Alright, so now let's switch gears and talk
about the physiology of the spinal cord.
So the purpose of the spinal
cord is to maintain homeostasis.
And in order to do that, it must propagate
nerve impulses as well as integrate information.
So how does information
travel in the spinal cord?
So first, let's discuss the two
main parts of the spinal cord.
You have white matter tracts which are going to
conduct the nerve impulses to and from the brain.
And you have gray matter tracts which
are going to receive and integrate
the incoming and outgoing information
to perform spinal reflexes.
So let's take a closer look at how
sensory information is processed.
First, a sensory receptor is going to detect
a sensory stimulus in a part of the body.
Then a nerve impulse from that sensory neuron is going
to go into the spinal nerve via the posterior route.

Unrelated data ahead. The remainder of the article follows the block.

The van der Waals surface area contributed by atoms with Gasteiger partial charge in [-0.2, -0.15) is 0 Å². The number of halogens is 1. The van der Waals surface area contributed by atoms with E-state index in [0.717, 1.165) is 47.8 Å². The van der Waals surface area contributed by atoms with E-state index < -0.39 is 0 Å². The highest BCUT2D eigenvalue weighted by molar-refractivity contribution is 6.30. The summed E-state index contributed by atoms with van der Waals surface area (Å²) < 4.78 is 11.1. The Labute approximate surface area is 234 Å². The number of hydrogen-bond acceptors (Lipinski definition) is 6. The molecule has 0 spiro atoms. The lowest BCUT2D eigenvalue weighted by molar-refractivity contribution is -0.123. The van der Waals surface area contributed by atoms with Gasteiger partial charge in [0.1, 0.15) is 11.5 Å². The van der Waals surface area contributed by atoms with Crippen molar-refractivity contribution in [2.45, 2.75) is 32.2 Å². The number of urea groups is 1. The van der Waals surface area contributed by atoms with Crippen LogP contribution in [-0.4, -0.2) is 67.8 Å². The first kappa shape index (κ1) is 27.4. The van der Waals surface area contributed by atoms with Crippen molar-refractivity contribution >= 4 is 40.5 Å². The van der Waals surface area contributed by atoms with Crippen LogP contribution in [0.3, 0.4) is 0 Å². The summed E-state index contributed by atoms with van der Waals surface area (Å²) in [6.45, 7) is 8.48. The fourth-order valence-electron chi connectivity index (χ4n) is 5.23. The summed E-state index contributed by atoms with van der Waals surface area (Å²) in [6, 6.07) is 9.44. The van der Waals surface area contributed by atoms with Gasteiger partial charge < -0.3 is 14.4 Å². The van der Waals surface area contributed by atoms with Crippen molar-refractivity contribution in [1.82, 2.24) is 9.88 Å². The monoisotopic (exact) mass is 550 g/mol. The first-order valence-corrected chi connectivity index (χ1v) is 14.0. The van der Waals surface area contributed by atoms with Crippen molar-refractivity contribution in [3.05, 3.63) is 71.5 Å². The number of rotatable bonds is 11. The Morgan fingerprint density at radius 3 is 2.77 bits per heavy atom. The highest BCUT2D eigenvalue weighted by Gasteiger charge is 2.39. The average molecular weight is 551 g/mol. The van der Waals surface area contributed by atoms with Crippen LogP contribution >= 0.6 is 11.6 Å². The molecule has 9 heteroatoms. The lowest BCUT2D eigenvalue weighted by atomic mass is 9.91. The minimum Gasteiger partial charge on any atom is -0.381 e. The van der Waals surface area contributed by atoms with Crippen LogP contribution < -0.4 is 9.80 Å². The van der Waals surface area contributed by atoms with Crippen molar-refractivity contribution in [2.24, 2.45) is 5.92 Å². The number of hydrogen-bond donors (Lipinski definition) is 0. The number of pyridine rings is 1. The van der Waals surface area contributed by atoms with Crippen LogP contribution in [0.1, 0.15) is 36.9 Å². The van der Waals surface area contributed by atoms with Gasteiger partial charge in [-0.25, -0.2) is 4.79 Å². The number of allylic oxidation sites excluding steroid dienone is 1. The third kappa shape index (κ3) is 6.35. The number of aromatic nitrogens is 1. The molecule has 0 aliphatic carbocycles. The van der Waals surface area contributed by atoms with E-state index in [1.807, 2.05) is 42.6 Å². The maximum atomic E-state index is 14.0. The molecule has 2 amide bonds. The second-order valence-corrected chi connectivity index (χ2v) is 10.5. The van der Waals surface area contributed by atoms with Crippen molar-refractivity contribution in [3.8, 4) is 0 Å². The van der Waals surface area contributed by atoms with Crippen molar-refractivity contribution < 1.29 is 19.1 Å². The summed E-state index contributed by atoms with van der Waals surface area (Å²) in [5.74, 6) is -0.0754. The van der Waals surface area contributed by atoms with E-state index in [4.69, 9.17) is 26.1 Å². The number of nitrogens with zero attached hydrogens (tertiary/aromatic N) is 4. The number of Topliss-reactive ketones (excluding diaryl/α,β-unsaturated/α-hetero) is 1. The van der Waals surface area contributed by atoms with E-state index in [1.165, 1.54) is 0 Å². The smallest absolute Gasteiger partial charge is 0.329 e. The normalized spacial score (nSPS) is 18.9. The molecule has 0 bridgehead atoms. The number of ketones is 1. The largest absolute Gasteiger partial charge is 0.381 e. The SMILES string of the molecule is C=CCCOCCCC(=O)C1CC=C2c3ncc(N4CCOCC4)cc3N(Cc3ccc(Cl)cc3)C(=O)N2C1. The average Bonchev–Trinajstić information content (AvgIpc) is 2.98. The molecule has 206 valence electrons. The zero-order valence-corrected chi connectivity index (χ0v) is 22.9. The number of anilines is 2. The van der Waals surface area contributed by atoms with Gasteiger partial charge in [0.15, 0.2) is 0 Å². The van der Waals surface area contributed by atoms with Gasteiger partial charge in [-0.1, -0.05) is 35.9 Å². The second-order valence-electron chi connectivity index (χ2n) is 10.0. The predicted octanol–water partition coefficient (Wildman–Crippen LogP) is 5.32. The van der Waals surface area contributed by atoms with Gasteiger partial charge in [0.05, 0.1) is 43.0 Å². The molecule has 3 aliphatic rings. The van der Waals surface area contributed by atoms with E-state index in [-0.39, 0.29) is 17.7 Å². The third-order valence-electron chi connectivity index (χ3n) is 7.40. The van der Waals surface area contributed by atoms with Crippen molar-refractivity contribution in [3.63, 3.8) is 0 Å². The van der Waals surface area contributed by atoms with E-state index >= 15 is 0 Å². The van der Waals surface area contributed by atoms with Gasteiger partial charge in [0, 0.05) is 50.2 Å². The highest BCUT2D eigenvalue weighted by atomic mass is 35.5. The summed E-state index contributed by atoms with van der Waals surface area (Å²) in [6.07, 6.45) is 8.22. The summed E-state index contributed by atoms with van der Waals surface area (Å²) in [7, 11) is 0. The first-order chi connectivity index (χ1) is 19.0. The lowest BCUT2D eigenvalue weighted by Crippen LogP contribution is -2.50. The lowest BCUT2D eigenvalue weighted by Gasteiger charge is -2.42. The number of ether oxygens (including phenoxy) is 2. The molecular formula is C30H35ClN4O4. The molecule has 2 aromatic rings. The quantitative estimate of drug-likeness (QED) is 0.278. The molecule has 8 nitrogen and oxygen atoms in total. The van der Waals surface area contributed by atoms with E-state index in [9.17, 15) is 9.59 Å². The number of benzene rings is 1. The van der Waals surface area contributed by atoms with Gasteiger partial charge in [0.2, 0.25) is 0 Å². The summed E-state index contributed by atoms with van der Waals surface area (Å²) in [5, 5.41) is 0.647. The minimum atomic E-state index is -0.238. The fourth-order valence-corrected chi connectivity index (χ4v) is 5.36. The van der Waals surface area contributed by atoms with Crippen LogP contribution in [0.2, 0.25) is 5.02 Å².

From this point, it can take three pathways,
two of them include sensory tracts.
In the first sensory tract, we will send directly
into the white matter and then ascend to the brain.
The second sensory tract involves a synapse with
an interneuron that then ascends into the brain.
A third pathway is to synapse with an interneuron
that will then synapse with a motor neuron
in a spinal reflex pathway.
We can also have axons that
originate from higher brain centers
and descend from the brain into the white
matter and synapse into a somatic motor neuron.
These somatic motor neurons will
then extend to the skeletal muscles.
Third, we have the autonomic pathway.
In an autonomic pathway, autonomic motor
neurons are going to go to our cardiac muscles
or smooth muscles and our glands.
These autonomic motor neurons will synapse with
other autonomic motor neurons in these effectors.